« PrevUpcoming Events: Jun 4 - Strategic Diversification in the Wake of Defense Cuts

Next »Growing Student Loan Debt and Its Impact on Housing

Virginia’s employment growth continues to lag

Virginia’s employment growth continues to lag the nation and it should remain subpar at least through next year.

The reason: federal spending cuts.

Stephen Fuller, an economist at George Mason University, recently pointed to a potential 4.5 percent decline in federal spending across the nation during the fiscal year that will end Sept. 30 and a further 9.2 percent decrease in the following fiscal year.

If Virginia businesses experience the same percentage decline in federal contract spending, Chmura Economics & Analytics estimates that could translate into a direct loss of 11,300 jobs in Virginia during calendar year 2014 and 21,600 jobs in 2015.

Based on those forecasts that would mean employment would grow 0.5 percent in Virginia in 2014 and 0.7 percent in 2015 — much lower than the national growth rate of 1.6 percent forecasted for 2014 and 1.1 percent in 2015.

The Richmond region should fare better. Employment in the area is forecast to grow at a faster rate of 1.4 percent in 2014 and 1.6 percent in 2015.

In the Richmond metro area, only 1.1 percent of its employment is dependent on defense contract awards compared to 11.3 percent in Northern Virginia, according to a model created by Chmura Economics & Analytics (www.chmuraecon.com/dodimpact).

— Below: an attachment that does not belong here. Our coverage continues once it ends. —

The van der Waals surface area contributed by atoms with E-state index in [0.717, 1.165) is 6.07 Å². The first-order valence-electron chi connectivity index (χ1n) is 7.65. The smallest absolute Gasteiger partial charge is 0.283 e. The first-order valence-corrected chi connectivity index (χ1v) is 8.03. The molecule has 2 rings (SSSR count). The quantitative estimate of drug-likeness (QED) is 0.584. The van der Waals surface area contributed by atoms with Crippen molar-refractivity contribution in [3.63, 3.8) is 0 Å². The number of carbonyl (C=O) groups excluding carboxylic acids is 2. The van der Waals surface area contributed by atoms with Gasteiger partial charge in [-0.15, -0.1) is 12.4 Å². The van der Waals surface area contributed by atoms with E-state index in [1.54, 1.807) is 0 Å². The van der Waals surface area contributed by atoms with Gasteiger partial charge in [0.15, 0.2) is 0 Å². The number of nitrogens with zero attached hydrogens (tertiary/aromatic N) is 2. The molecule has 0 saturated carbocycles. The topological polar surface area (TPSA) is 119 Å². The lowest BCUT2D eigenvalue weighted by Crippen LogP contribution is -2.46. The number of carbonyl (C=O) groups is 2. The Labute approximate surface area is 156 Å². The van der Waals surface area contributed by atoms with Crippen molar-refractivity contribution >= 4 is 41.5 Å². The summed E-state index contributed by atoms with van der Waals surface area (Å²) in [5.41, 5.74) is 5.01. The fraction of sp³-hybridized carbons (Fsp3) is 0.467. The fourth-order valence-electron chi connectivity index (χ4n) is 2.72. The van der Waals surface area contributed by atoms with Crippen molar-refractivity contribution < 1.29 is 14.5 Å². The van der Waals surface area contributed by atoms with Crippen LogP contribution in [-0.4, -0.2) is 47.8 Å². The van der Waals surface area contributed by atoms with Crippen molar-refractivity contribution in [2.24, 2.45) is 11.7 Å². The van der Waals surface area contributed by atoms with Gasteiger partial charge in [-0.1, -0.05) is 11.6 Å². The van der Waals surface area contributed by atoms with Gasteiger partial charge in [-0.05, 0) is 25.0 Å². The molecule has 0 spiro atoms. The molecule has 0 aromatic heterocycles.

Northern Virginia is bearing most of the brunt of the cuts in federal spending.

Employment grew 0.1 percent during the 12 months that ended in April and the region is forecast to see a 0.3 percent growth for all of 2014 and 0.5 percent in 2015.

Employment growth in the nation has been hovering around 1.7 percent on a year-over-year basis since January 2012 through April 2014, the latest data available.

By contrast, employment growth in Virginia decelerated over the same period. It grew 1.3 percent for much of 2011 but fell 0.1 percent two months ago April 2014 compared with April 2013.

The professional and business services sector, which is dependent on federal contracting, continues to show the largest losses with a contraction of 18,300 jobs during the 12-months that ended in April.

To put that into context, Virginia expanded by 29,000 jobs in 2012 and 43,000 in 2013. But before the Great Recession, Virginia added an average 67,000 jobs a year from 2004 through 2007.

« PrevUpcoming Events: Jun 4 - Strategic Diversification in the Wake of Defense Cuts

Next »Growing Student Loan Debt and Its Impact on Housing